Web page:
The LDS church announced missionary schedule can be customized based on safety, cultural, health, productivity and other needs, according to the Mormon Newsroom. BYU-Hawaii students and former Hong Kong, Mission President, Charlie Goo, said the changes can make missionary work more effective.
LDS church news reported missionaries can now customize their schedule in counsel with their mission president. For instance, “missionaries in Latin America may need to arise and return to their house later. The culture in some African nations may call for missionaries to leave and return sooner,” according to the Church news.
On preparation day, missionaries could have “more flexibility and time for laundry and shopping, communicating with family and the mission president, excursing and participating recreational activities,” according to the Church news.
In the Barcelona Spain mission, Tyler Pisciotta, a junior from Las Vegas studying biology, said their day started and ended an hour later than normal missionary schedules. “One of the reasons we woke up later is it helped us become more effective. Everyone in Spain stared later today and have a nap during the day and stay up really late. People there eat dinner at 10 or 11 p.m.”
Marissa Brooke Jones, a senior with elementary education from Arizona, said she thought the change in schedule as appropriate. “I thought it was pretty cool because each culture has their own traditions and the ways of doing things, so putting every single missionary into the same schedule didn’t seem to make a lot of sense.”
Jones said she served in the Milan Italy Mission from 2013 to 2014. “On my mission, Italian people eat late at night, so we’ve never really had many dinner appointments. But sometimes, it would be really good for us to go with investigators to bond with ward members. So with this new changes it would be possible to adjust into their own cultures to be more effective missionary.”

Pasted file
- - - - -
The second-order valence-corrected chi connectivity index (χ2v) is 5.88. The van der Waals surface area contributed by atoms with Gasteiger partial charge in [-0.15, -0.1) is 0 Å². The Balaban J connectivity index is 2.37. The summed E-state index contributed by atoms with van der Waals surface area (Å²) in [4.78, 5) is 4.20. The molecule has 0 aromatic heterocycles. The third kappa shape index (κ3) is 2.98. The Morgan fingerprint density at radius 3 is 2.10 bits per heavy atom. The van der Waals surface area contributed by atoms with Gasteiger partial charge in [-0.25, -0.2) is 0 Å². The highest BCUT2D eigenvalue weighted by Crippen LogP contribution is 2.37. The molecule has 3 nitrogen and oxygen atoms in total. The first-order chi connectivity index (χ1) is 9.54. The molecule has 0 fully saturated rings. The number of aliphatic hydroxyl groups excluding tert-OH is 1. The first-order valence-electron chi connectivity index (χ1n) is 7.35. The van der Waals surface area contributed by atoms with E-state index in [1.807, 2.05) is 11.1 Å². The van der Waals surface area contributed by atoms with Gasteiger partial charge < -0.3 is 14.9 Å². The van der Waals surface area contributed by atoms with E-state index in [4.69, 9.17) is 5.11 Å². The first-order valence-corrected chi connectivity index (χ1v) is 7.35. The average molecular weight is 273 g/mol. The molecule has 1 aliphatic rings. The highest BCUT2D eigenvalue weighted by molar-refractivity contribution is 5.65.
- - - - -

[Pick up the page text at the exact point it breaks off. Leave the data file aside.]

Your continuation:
Elder Dallin H. Oaks of the Quorum of the Twelve Apostles said, “The most significant change in the schedule is to give the missionaries and also mission presidents the latitude to make the necessary decisions and adjustments in the daily work of the missionary.”
Charlie Goo said the change was inspired. “It helps missionaries worldwide not only be flexible, but also productive. In certain areas of the world, missionaries cannot proselyte after a certain time. So they should go out earlier in the morning and come back earlier so that they can have time to do His work.”
Goo said when he was the Mission President in Hong Kong, they had a special mimssion rule for missionaries to get up at 6am to provide more time for language study. “We felt the blessings coming from this mission schedule. You get better in the language and you can convey the message. The baptismal numbers increased because of the improvements in their language ability.”
Elder Brent H. Nielson, executive director of the Church’s Missionary Department, said to Mormon Nesroom, “It will allow missionaries after the mission to make that smooth transition into their life and have that same flexibility as they have those same goals.”
Reporting to MTC on March 3 to prepare to serve in the Washington Everett Mission, Hadley Gordon, a hospitality and tourism management freshman from Utah, said she hoped the change in the schedule will help her prioritize her time and be what her investigators need her to be. “I have lots of friends on missions telling me how excited they are about the new schedule because it will give missionaries more flexibility. This helps the missionaries use their agency so when they come back from their missions, it will be an easier transition.”